NPR: Why Are Some of Africa's Biggest Baobab Trees Dying Off?

One of the continent's oldest and weirdest living things is facing a sudden decline-and scientists think they know why. 

 The Platland tree in South Africa was the home of a cocktail bar until it started to split apart. (Courtesy Adrian Patrut)

The Platland tree in South Africa was the home of a cocktail bar until it started to split apart. (Courtesy Adrian Patrut)

This story first appeared in NPR. 

Baobab trees — ancient, otherworldly behemoths with bulbous trunks that splinter into a constellation of spindly branches — are some of Africa's most iconic living things.

Until late last year, the Platland tree in South Africa, also known as Sunland, was their queen. It was the continent's biggest baobab, at 111 ft. around, 62 ft. high and more than 1,000 years old. It had a cavernous central hollow that hosted a fully functional cocktail bar with seating for 15 people.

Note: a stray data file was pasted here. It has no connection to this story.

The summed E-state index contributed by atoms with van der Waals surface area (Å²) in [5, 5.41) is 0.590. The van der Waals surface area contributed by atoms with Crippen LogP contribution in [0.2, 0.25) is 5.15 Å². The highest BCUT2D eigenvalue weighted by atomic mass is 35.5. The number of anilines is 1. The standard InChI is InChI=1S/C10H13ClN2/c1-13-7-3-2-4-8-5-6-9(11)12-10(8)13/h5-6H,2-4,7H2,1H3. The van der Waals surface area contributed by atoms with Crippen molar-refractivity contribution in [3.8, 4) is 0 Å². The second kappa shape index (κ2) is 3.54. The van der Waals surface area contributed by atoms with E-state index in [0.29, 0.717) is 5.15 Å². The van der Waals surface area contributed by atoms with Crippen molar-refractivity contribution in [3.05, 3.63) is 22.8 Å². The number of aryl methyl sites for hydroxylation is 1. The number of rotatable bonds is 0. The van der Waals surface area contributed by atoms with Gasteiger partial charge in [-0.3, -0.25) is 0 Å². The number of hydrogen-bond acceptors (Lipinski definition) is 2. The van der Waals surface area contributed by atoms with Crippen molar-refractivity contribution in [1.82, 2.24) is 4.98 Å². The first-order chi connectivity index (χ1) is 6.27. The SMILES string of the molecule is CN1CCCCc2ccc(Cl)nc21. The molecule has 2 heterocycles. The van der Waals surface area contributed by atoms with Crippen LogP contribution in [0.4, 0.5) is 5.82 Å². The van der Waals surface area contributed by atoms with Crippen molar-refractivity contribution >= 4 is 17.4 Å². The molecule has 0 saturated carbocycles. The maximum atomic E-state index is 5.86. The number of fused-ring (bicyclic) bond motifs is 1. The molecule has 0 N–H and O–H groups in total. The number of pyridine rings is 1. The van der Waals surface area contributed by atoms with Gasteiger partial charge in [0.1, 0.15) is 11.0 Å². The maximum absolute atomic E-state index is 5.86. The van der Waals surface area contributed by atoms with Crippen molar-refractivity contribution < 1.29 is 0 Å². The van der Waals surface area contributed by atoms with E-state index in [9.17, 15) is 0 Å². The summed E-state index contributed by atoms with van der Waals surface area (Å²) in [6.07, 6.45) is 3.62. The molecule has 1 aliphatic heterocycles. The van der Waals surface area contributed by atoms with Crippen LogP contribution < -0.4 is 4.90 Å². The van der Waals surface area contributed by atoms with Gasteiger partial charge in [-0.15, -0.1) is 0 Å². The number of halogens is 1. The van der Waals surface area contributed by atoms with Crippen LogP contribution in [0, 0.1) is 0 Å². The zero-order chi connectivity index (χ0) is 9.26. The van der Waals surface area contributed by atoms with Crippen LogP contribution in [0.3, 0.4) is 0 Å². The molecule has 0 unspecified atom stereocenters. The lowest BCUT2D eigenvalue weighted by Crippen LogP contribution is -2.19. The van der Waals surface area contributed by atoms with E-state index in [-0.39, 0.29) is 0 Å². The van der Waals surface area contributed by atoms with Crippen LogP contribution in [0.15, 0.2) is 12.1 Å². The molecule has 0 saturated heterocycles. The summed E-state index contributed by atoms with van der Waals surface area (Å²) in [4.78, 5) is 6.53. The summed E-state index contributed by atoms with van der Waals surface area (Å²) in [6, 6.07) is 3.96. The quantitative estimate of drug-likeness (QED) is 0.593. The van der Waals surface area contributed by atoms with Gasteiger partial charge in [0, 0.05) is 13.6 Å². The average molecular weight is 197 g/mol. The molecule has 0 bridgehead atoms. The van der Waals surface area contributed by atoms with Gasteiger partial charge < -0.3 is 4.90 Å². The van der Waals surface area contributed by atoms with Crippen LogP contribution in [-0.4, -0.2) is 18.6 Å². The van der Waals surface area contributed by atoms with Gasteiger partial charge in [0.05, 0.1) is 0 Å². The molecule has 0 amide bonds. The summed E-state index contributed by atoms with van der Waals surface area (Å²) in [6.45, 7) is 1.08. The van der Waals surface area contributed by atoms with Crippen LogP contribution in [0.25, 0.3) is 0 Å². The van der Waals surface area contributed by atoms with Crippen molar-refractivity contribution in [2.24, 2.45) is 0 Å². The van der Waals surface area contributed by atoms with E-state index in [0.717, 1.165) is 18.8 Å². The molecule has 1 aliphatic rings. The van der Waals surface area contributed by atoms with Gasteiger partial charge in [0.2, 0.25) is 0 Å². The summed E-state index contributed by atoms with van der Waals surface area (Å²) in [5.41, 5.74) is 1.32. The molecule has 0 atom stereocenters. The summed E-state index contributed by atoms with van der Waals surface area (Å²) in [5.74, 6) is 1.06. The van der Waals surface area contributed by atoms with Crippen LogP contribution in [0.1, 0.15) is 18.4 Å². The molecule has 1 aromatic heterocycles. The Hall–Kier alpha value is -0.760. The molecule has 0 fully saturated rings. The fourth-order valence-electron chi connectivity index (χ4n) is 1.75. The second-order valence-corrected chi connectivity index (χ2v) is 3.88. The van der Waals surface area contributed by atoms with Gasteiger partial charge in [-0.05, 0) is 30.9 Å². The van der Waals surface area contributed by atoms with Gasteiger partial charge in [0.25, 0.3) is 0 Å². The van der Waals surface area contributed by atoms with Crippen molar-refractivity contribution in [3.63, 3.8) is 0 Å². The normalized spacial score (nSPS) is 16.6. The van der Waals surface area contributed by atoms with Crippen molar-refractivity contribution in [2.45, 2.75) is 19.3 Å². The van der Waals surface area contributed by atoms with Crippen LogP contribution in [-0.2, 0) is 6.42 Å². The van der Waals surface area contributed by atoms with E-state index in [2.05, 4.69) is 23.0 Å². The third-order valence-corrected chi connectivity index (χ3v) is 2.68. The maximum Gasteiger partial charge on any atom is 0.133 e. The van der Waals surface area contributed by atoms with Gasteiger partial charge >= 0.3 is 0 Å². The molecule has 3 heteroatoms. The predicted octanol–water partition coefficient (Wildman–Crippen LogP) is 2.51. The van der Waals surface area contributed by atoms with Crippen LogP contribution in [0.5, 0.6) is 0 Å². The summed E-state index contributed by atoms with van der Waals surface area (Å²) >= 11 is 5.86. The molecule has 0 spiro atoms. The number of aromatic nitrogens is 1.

Beginning in Spring 2016, the tree began to split apart. By November 2017, it had crumbled completely.

The bar's owners blamed rot caused by heavy rain and threw a barbeque to honor its passing.

But if the Platland's demise was sudden and tragic, it wasn't unique: A new survey of baobab trees across several countries in southern Africa found that most of the two dozen oldest and biggest trees have died or significantly deteriorated in the last decade.

Scientists are wondering what's behind the mysterious die-off — and are looking at climate change as a likely culprit.

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